"Some people believe that as reprocessing separates reactor-grade plutonium from spent fuel it increases the terrorist risk and should therefore be stopped. Leaving the material as spent fuel is often considered safer as it is less attractive to terrorists who would have to separate the plutonium from the fuel themselves—a long and difficult process. But terrorists could still use the spent fuel, with out separating out the plutonium, to make a `dirty bomb'."

    "The Irish Government, environmental groups, and organisations opposed to nuclear proliferation have all expressed opposition to the opening of the MOX fuel manufacturing plant at Sellafield. The case put forward against MOX fuel manufacture includes, but is not confined to, the risk of plutonium proliferation, the possibility of slightly increased radioactive discharges, and economic arguments based upon the apparent lack of customer orders for the new fuel."

    "Civil nuclear plants have to meet certain national standards of security and design to protect them against sabotage and terrorist attacks. But the attacks of 11 September 2001 forced many people to reassess the lengths that terrorists might go to."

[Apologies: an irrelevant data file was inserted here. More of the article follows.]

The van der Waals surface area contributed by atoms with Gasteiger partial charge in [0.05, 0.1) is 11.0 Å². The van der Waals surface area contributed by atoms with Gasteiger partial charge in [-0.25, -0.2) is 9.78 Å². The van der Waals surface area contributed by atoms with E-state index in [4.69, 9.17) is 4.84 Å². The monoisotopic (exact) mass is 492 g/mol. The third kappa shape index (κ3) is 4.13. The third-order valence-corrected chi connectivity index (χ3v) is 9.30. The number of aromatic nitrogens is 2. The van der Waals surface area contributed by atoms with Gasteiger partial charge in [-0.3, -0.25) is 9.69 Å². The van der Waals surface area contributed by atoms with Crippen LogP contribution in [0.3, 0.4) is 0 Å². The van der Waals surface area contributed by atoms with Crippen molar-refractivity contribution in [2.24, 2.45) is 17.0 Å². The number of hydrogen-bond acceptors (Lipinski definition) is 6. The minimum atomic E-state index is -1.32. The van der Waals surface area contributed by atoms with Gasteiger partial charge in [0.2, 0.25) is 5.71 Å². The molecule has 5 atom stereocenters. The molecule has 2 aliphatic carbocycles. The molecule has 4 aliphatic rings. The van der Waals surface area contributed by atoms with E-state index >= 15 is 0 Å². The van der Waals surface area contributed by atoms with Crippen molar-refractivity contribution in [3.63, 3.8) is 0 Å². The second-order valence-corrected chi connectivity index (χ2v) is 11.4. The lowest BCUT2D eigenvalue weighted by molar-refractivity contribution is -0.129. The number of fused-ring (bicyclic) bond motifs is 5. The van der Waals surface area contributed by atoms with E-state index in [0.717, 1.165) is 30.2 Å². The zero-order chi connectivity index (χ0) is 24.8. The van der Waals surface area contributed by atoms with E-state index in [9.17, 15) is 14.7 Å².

"The high-level liquid waste that comes from reprocessing is stored in constantly cooled tanks at Sellafield. These tanks represent one of the world's most hazardous concentrations of long-lived radioactive material and are, therefore, a prime terrorist target. An attack on these tanks, similar to the one in New York in September 2001, could have extremely serious consequences for much of the UK and Ireland."

  I found these observations alarming, but not alarmist, when I visited the exhibition at Sellafield. All of these statements were to be found at the web site for Sparking Reaction at: The web site, and exhibition, has now been closed.

  I recommend representatives of the Science Museum be invited before TISC to give evidence on the basis of these commentaries.


  Question 2: